Thursday, December 6, 2012

Shopping and wildlife

 Shopping, at least for groceries, is not so much fun in India. The stores are tiny and crowded, aisles are so narrow that if someone is in the aisle, she has to turn sideways in order for someone else to pass, and for us at least, the selection leaves something to be desired. It's not that we're totally picky-pants, it's just that our multiple food allergies, our need to only consume produce that has been peeled or cooked, and our inability to cook anything = slim pickins.

We started out at the Kwality Big Bazaar. I had a longish list of things I hoped to purchase, both food and household items. I couldn't get everything on either list, but we made a start. I bought a broom (but no dustpan), paper towels, sponges (but no dish soap), toilet paper, soap, trash bags and corn flakes. I really wanted to buy other foods, but honestly couldn't find anything that fit the Big 3 criteria above! The broom, at  Rs 200 (about $4) was our most expensive item, followed by the toilet paper. I'd been warned that TP in India is quite spendy, and can now report this to be absolutely true. A package of 4 rolls set us back Rs 180. What I didn't find at Kwality Big Bazaar was a clock, small towels, tape, paper plates (any kind of plates, really), plastic spoons (any kind of spoons), and a few other things I'm forgetting.

So yesterday, while Robert was out and about collecting some of the many items he needs to present to the FRRO (foreigner's regional registration office) the kids and I went shopping again. Eating cereal off of napkins while we wait for our kitchen gear to arrive had gotten pretty old already, plus they'd already consumed the box of corn flakes we bought at the Kwality Big Bazaar (turns out a box doesn't last very long if your kids have to eat it for breakfast and dinner!). Thanks to my newly operational internet connection I knew there was a big grocery store about .6 km away from us, so we set off for it.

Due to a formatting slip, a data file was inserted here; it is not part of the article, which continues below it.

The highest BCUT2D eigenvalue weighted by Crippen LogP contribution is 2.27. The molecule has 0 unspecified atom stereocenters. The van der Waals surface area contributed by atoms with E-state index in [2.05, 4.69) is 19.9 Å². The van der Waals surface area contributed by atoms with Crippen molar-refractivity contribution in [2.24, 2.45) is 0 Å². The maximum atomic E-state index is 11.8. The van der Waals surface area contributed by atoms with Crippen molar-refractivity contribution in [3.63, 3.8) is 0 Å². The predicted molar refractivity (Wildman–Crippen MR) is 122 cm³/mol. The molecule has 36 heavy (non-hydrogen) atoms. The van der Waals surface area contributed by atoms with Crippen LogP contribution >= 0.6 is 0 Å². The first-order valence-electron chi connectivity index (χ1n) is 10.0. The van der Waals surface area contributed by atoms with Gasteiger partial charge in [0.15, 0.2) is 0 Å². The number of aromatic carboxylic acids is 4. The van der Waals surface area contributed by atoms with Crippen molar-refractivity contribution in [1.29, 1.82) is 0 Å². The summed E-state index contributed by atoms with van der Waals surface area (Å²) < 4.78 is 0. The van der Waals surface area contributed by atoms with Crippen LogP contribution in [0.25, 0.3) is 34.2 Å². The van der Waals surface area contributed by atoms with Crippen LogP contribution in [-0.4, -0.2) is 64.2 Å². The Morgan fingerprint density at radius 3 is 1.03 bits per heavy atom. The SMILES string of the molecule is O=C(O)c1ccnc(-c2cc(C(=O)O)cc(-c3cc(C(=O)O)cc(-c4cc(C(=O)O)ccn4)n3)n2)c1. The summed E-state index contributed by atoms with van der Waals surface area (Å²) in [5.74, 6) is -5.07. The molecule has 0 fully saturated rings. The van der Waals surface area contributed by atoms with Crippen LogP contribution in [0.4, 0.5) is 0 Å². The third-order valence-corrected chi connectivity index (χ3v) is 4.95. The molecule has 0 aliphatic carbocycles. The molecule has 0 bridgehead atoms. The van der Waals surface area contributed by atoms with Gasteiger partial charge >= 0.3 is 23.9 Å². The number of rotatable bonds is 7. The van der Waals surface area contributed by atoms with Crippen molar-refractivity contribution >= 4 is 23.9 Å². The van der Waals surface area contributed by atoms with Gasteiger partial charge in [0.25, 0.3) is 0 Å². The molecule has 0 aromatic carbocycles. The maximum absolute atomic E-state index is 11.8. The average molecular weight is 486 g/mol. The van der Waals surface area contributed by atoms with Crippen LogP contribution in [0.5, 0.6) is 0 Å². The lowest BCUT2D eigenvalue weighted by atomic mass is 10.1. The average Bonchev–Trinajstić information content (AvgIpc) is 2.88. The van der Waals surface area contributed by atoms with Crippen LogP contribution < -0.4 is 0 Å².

To make a long story short, we passed right by it without knowing (spotted it on the way back) and ended up in another store that was a somewhat bigger, better stocked version of Kwality Big Bazaar, but without the excellent name. Sadly the aisles were just as narrow! We were able to buy a few extra things though, so I got bananas, more corn flakes (in some exciting, only in India flavors! though not the mango flavor that Zion really wants, as they didn't have it), water, almonds, cashews, and yogurt in the food section, plus 2 plastic mugs, 2 plastic bowls, dish soap, 5 spoons and 5 forks. I'm hoping I won't have to buy more bowls etc, but we shall see. The original ETA for our kitchen stuff was "soon", followed by "Friday", followed by "in 3-4 days" (which would be Saturday or Sunday).